What's the clue; better planning, new technology or just more money? - The area challenge in Norwegian salmon farming
Norwegian salmon farming has grown tremendously over the last 50 years, and it now constitutes around 75% of the country's total seafood export value. The grow-out phase typically takes place in coastal waters. There are ambitions for continued strong growth. Five years ago, a survey revealed that the fish farmers saw the lack of available sea area as the industry's greatest challenge for continued growth. This paper examines the current and future situation for area use, needs and availability, for salmon farming in Norway. The paper considers several possible changes that can influence this, including the coastal zone planning system, new technologies for offshore, land-based and closed salmon farming, and new tax-schemes that affect the distribution of burdens and benefits from salmon farming. The main finding is that central government has several options available, if it would like to prioritise aquaculture in terms of access to coastal waters.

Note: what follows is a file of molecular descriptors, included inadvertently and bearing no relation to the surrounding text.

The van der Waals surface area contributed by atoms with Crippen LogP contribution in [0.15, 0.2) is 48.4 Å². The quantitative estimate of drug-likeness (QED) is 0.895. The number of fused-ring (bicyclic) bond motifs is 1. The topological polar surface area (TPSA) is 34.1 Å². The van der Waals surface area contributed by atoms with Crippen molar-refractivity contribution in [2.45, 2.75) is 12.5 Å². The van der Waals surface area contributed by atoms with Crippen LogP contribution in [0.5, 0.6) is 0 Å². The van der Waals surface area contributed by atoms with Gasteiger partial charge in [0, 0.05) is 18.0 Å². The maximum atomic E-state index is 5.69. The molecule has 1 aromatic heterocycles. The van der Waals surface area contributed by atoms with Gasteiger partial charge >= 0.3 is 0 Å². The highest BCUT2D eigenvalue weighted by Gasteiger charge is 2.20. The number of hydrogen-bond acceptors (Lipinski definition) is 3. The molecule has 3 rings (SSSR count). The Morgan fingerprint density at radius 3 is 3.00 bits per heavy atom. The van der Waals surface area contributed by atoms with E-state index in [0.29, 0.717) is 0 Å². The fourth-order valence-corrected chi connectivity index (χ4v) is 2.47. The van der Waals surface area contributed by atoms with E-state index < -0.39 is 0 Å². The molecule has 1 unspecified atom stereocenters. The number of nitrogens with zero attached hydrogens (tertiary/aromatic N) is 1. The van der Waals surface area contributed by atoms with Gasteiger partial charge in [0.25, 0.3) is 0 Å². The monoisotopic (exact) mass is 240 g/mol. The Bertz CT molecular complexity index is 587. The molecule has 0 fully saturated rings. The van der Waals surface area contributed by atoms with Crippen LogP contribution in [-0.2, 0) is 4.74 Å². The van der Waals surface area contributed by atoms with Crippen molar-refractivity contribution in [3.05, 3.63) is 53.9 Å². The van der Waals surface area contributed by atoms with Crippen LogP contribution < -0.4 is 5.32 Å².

However, this would imply a full-scale overhaul of the present allocation system, as well as a dramatic change of the current planning system, which in turn means challenging local democracy – not a very likely development under the current political circumstances. This leaves the industry with two options; to reduce salmon lice, emissions and escapes and to increase legitimacy on all levels, and by granting the local municipalities a larger share of the enormous value creation seen in the salmon sector.
While the ambitious plans of doubling production by 2030 and increase it five times by 2050 certainly will require more and better coastal aquaculture localities, the actual extent of area shortage will to a large degree depend on the development of new production models; land-based, offshore, contained net pens and the production of large smolt. Success in these endeavours, could also have an impact on global production of salmon, by opening the market for new actors, thus reducing the Norwegian share and the profitability of the industry.